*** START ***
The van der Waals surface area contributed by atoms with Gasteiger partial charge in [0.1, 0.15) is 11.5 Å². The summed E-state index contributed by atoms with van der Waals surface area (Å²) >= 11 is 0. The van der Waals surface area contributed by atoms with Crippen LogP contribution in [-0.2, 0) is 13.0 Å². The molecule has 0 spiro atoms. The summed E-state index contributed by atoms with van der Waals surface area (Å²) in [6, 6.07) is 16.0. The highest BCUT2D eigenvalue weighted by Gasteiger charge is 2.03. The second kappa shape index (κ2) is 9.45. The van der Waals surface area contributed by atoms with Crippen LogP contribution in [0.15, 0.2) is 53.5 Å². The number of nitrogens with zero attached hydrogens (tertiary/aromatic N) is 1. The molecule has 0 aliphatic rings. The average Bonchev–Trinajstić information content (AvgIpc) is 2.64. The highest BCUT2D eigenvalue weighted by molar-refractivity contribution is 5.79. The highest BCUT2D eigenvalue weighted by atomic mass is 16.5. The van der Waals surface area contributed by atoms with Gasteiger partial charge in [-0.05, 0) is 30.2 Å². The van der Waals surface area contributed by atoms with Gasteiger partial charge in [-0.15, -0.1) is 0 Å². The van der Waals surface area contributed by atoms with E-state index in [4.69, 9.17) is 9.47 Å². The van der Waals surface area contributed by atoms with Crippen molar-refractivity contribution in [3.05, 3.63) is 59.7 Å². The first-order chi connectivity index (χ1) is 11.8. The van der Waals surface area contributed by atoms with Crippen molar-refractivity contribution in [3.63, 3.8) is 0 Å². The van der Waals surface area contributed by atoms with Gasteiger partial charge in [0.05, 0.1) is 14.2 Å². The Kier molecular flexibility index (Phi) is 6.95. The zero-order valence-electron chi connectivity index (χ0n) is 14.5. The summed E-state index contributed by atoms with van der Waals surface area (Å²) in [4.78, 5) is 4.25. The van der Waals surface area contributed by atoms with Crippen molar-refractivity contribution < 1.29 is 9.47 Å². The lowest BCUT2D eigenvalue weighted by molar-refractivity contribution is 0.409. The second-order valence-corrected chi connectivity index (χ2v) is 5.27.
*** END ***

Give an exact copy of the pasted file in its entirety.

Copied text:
The van der Waals surface area contributed by atoms with Gasteiger partial charge in [0.1, 0.15) is 11.5 Å². The summed E-state index contributed by atoms with van der Waals surface area (Å²) >= 11 is 0. The van der Waals surface area contributed by atoms with Crippen LogP contribution in [-0.2, 0) is 13.0 Å². The molecule has 0 spiro atoms. The summed E-state index contributed by atoms with van der Waals surface area (Å²) in [6, 6.07) is 16.0. The highest BCUT2D eigenvalue weighted by Gasteiger charge is 2.03. The second kappa shape index (κ2) is 9.45. The van der Waals surface area contributed by atoms with Crippen LogP contribution in [0.15, 0.2) is 53.5 Å². The number of nitrogens with zero attached hydrogens (tertiary/aromatic N) is 1. The molecule has 0 aliphatic rings. The average Bonchev–Trinajstić information content (AvgIpc) is 2.64. The highest BCUT2D eigenvalue weighted by molar-refractivity contribution is 5.79. The highest BCUT2D eigenvalue weighted by atomic mass is 16.5. The van der Waals surface area contributed by atoms with Gasteiger partial charge in [-0.05, 0) is 30.2 Å². The van der Waals surface area contributed by atoms with Gasteiger partial charge in [-0.15, -0.1) is 0 Å². The van der Waals surface area contributed by atoms with E-state index in [4.69, 9.17) is 9.47 Å². The van der Waals surface area contributed by atoms with Crippen molar-refractivity contribution in [3.05, 3.63) is 59.7 Å². The first-order chi connectivity index (χ1) is 11.8. The van der Waals surface area contributed by atoms with Crippen molar-refractivity contribution in [3.63, 3.8) is 0 Å². The van der Waals surface area contributed by atoms with Gasteiger partial charge in [0.05, 0.1) is 14.2 Å². The Kier molecular flexibility index (Phi) is 6.95. The zero-order valence-electron chi connectivity index (χ0n) is 14.5. The summed E-state index contributed by atoms with van der Waals surface area (Å²) in [4.78, 5) is 4.25. The van der Waals surface area contributed by atoms with Crippen molar-refractivity contribution < 1.29 is 9.47 Å². The lowest BCUT2D eigenvalue weighted by molar-refractivity contribution is 0.409. The second-order valence-corrected chi connectivity index (χ2v) is 5.27.